Two clinical trials suggested that vitamin D has a potential role in the prevention of preeclampsia, but neither of them is treated with vitamin D only. In one, supplementation with a multivitamins and minerals supplement and halibut liver oil (containing 900 IU/d vitamin D) provided from 20-week gestation reduce the odds of preeclampsia by 32% (95% CI, 11–47%) [23]. In the other randomized trial 400 women treated with vitamin D (1200 IU/d) and calcium (375 mg/d) supplements or placebo at 20–24-week gestation experienced a significant reduction in blood pressure () and a nonsignificant reduction in the incidence of preeclampsia in the treated group compared with the placebo group (6 versus 9%) was seen [24].

UV-B rays (290 to 310 nm) received by a person on exposed body surfaces induce vitamin D synthesis by the skin [25]. An extremely significant association between vitamin D level and duration of sun exposure has been reported.

Pregnant and nonpregnant women receive much less amount of sunlight especially in Islamic countries due to traditional norms and customs, as well as governmental rules.

A randomized controlled trial compared the daily administration of 400, 2000, or 4000 IU of vitamin D in pregnant women starting at 12 to 16 weeks of pregnancy until childbirth.

Prescription of vitamin D supplement of 4000 IU daily is more efficient in maintaining normal plasma level of 25(OH) vitamin D (>32 ng/ml) without any toxicity [26].

The risk of preeclampsia recurrence is increased in women with a history of preeclampsia. Maternal and neonatal complications are more common in cases of recurrent preeclampsia when compared to the initial episode [27].

Vitamin D is a promising candidate for preeclampsia prevention, and there is an urgent need for well-controlled randomized trials to test its effectiveness and safety.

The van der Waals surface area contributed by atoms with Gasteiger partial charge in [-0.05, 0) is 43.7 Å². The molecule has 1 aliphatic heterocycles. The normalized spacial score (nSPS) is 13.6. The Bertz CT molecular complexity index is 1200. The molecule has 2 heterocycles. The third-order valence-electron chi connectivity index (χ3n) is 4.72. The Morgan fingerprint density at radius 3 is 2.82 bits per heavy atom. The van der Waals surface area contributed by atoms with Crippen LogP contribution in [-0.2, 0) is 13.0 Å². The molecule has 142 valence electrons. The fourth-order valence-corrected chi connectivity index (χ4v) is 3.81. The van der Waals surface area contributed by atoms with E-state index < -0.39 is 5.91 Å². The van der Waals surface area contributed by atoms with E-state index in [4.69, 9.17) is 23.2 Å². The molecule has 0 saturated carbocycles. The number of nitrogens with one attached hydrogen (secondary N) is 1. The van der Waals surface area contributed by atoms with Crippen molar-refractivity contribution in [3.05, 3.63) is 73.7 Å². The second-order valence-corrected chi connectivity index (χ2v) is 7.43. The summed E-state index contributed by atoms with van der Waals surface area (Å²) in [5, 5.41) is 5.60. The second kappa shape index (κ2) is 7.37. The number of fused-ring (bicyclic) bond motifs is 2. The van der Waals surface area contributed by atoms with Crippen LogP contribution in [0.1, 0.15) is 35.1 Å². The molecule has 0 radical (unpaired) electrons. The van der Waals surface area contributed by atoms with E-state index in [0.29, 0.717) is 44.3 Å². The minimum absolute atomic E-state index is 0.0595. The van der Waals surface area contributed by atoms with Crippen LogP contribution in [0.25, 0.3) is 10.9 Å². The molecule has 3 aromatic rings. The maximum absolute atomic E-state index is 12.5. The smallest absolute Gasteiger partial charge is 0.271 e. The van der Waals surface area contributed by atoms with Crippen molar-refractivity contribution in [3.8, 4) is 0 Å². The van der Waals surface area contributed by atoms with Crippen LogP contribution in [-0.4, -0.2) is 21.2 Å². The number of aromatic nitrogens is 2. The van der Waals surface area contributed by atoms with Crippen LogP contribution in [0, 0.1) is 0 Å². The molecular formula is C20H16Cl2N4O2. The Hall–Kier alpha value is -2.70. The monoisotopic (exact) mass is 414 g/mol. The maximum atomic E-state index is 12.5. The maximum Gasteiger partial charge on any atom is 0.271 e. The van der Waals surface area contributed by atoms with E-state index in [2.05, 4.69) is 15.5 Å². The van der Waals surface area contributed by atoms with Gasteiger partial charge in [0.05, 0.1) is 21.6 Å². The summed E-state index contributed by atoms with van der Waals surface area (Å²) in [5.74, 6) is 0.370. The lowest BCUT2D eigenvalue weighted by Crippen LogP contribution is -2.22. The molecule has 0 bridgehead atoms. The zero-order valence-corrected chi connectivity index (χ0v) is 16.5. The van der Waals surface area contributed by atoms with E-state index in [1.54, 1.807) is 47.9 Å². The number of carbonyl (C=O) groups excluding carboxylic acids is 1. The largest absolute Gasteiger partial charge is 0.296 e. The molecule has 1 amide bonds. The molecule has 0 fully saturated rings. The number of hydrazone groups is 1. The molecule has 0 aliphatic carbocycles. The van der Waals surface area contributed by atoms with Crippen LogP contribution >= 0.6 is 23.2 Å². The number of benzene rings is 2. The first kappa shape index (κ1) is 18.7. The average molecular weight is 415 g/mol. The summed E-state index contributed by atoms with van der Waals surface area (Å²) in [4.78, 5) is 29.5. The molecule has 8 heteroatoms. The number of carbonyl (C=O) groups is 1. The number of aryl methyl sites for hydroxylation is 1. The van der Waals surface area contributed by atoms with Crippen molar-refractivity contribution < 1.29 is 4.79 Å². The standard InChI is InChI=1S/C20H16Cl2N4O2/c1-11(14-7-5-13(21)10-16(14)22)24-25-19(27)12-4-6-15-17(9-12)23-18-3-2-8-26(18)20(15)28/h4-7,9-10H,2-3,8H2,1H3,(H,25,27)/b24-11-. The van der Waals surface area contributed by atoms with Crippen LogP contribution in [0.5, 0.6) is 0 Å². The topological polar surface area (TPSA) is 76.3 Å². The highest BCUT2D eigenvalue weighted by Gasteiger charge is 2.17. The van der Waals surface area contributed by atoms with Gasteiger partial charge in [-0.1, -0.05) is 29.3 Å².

5. Conclusion

Vitamin D deficiency is highly prevalent in all parts of the world. Pregnant women and neonates are highly vulnerable to vitamin D deficiency.

Vitamin D supplementation therapy in pregnancy could help in reducing the incidence of gestational hypertension/preeclampsia.

Additional Points

Limitations. During the present study, some participating patients were discouraged of participation in the study by nonmedical people and even some of clinical colleagues on alleged safety issues. However, a second briefing meeting was held to address the concerns and encourage the patients to continue their participation. Because gynecologist might recommend patients to stop taking drugs, a briefing meeting was held with some major gynecologists to address some misinterpretations in regard to prescription of the drug.

Conflicts of Interest

The authors announce that there are no conflicts of interest between different individuals and organizations involved in the study.

References

  1. J. W. Williams, “Reproductive Tract Abnormalities,” in williams Obstetrics, chapter 40, section 11-1, 2014. View at Google Scholar
  2. E. A. Steegers, P. von Dadelszen, J. J. Duvekot, and R. Pijnenborg, “Pre-eclampsia,” The Lancet, vol. 376, no. 9741, pp. 631–644, 2010. View at Publisher · View at Google Scholar · View at Scopus
  3. D. M. Shah, “Preeclampsia: new insights,” Current Opinion in Nephrology and Hypertension, vol. 16, no. 3, pp. 213–220, 2007. View at Publisher · View at Google Scholar
  4. J. P. Forman, E. Giovannucci, M. D. Holmes et al., “Plasma 25-hydroxyvitamin D levels and risk of incident hypertension,” Hypertension, vol. 49, no. 5, pp. 1063–1069, 2007. View at Publisher · View at Google Scholar · View at Scopus
  5. B. W. Hollis, D. Johnson, T. C. Hulsey, M. Ebeling, and C. L. Wagner, “Vitamin D supplementation during pregnancy: double-blind, randomized clinical trial of safety and effectiveness,” Journal of Bone and Mineral Research, vol. 26, no. 10, pp. 2341–2357, 2011. View at Publisher · View at Google Scholar
  6. A.-L. Ponsonby, R. M. Lucas, S. Lewis, and J. Halliday, “Vitamin D status during pregnancy and aspects of offspring health,” Nutrients, vol. 2, no. 3, pp. 389–407, 2010. View at Publisher · View at Google Scholar · View at Scopus
  7. S. Sharma, A. Kumar, S. Prasad, and S. Sharma, “Current Scenario of Vitamin D Status During Pregnancy in North Indian Population,” Journal of Obstetrics and Gynecology of India, vol. 66, no. 2, pp. 93–100, 2016. View at Publisher · View at Google Scholar · View at Scopus
  8. R. Morley, J. B. Carlin, J. A. Pasco, and J. D. Wark, “Maternal 25-hydroxyvitamin D and parathyroid hormone concentrations and offspring birth size,” Journal of Clinical Endocrinology and Metabolism, vol. 91, no. 3, pp. 906–912, 2006. View at Publisher · View at Google Scholar · View at Scopus